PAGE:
Adding graphene to materials like plastic and metal creates a new and improved composite that is conductive, mechanically stronger, more lightweight, and highly durable.
The Spanish Graphenea discovered that adding graphene to ceramic alumina can make it stronger – it is up to 50% less likely to break under strain. Graphenea’s method is simple, fast and scalable, and it makes the alumina a hundred million times more conductive to electricity. Graphenea believes the same process will work for other materials such as silicon carbide, silicon nitride, titania, zirconia, and more.
Researchers at the University of Minnesota, in collaboration with Adama Materials, managed to create a highly durable graphene-plastic compound. They say that by adding a tiny amount of graphene, the plastic toughness was increased by about 2.5 times. The researchers are now seeking to refine to process so it can be commercialized.
Graphene composites have already started to enter the market and can currently be found mostly in sports gear like extra light and strong ski equipment, bicycle wheels, helmets and more. Now it’s only a matter of time before this bleeds over to the mobile world as well.
Graphene in mobile displays
Most touch screens on the market today use ITO for their transparent electrodes. ITO, however, is quite problematic as its rare, expensive, brittle and unsuitable for flexible displays so replacements are constantly being searched for. Graphene is one of the most promising materials in the run for ITO replacements, and China even has touchscreens on the market that contain graphene electrodes.
Compared to silver-based solutions, graphene holds optical properties that make it especially desirable for such applications. Chinese company Powerbooster developed graphene-based flexible touch panels for mobile devices. The company says that graphene is cheaper and stronger than ITO and it plans to invest $150 million in the next three years in order to bring their solutions to the market.
China’s Chongqing Morsh Technology is building a production line in Chongqing that will be used to produce 15″ single-layer graphene films. They hope to start production soon and they’ve already signed an agreement with Guangdong Zhengyang, an OGS maker to produce 10 million graphene based transparent conducting films (TCFs) in a year for the next five years. These films will be used to produce touch panels for mobile devices.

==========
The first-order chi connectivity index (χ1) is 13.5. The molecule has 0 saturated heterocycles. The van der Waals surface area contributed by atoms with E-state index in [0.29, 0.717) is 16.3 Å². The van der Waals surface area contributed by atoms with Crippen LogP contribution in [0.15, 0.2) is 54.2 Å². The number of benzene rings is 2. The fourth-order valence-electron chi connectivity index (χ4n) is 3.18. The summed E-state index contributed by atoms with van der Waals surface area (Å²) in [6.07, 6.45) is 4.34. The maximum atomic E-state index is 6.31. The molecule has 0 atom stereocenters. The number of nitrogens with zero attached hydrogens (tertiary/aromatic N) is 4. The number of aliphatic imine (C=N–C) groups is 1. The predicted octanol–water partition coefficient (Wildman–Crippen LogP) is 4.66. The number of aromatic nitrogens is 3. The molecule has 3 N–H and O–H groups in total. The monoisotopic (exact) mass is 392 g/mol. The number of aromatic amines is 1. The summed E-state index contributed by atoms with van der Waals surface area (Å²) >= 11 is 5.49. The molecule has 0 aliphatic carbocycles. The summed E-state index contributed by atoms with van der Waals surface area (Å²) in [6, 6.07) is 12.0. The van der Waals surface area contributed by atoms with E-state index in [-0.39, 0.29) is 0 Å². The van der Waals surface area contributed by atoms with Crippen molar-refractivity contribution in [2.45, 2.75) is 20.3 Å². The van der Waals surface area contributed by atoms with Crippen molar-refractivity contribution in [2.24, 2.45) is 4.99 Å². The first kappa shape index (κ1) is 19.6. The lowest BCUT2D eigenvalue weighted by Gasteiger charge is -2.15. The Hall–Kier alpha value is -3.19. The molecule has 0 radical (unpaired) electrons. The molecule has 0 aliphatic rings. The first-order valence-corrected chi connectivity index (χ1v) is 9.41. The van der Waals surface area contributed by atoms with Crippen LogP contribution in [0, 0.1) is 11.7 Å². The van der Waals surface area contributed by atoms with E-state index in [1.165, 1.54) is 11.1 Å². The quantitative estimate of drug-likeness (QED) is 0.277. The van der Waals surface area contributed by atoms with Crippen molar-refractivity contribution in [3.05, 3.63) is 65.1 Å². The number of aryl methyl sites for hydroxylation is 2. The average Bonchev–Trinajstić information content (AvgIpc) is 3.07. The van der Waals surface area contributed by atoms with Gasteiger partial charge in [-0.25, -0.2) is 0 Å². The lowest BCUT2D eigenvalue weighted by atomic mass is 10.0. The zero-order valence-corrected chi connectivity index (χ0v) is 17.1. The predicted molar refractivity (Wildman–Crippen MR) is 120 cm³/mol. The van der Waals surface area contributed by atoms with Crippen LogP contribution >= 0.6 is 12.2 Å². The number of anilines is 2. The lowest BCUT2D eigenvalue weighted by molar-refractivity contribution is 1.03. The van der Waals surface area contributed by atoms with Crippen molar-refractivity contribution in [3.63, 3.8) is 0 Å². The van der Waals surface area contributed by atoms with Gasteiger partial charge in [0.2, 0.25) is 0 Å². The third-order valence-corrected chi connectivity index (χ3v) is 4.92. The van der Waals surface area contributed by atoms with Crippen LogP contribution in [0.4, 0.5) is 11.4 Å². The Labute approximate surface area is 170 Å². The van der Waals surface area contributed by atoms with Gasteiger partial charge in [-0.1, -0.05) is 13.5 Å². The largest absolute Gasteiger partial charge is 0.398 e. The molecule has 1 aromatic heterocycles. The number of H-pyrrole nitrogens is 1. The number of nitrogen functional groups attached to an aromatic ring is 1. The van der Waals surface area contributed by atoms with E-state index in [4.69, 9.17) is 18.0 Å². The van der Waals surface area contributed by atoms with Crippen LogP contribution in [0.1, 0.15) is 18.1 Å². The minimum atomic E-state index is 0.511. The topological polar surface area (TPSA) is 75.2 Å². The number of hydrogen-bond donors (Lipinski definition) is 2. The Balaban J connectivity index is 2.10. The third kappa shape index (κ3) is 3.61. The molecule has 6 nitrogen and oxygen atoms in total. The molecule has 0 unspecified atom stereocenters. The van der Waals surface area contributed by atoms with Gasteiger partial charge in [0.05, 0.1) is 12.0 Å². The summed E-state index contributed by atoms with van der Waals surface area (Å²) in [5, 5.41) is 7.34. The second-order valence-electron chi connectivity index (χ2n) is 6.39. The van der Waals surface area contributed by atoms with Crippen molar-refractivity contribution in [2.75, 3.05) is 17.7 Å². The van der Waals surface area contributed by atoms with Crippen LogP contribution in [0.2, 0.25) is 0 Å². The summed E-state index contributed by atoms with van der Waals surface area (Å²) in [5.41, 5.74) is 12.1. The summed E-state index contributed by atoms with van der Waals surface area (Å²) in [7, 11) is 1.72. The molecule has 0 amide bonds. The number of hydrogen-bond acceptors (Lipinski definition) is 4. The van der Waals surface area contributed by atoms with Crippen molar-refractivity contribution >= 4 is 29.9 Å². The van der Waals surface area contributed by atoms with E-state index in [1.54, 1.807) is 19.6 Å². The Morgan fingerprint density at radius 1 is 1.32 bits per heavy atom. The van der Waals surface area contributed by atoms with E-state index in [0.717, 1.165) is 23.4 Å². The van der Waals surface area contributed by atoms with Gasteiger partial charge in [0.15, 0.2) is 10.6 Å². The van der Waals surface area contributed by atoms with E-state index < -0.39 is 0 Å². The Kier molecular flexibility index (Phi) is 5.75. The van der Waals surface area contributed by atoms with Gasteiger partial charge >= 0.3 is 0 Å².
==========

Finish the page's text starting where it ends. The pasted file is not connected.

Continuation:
Graphene has the potential to replace silicon as the basic material for next-gen chips and electronics as well. Graphene’s amazing conduction abilities and miniscule dimensions make it a desirable material with great potential in the electronics world. Graphene chips can be a great deal faster than silicon ones and much more energetically efficient.
In order to help push things to the next level, various institutes and companies are investing R&D dollars into graphene, including Intel, IBM, and Samsung.
Of course, graphene electronics is not without its challenges. In order to help push things to the next level, various institutes and companies are investing R&D dollars into graphene, including Intel, IBM, and Samsung. Intel is working on graphene transistors and has reported progress in the past, but warns that graphene-based chips are still a few generations away. IBM has embarked upon an ambitious project to find the next-generation chip technology to replace silicon, and will invest $3 billion over the next five years into this project. IBM will look into graphene, carbon nanotubes, quantum computing, silicon photonics and more technologies.
ABOUT THE AUTHOR – Roni Peleg, the editor of Graphene-Info, a comprehensive portal for all things graphene. Graphene-Info was launched in 2009 as a graphene news aggregator and quickly grew to become a hub for graphene professionals and enthusiasts. Graphene-info is a cyber meeting spot for all kinds of graphene buffs, providing services, resources and news for professionals, as well as people who want to learn more about this exciting new material and its applications.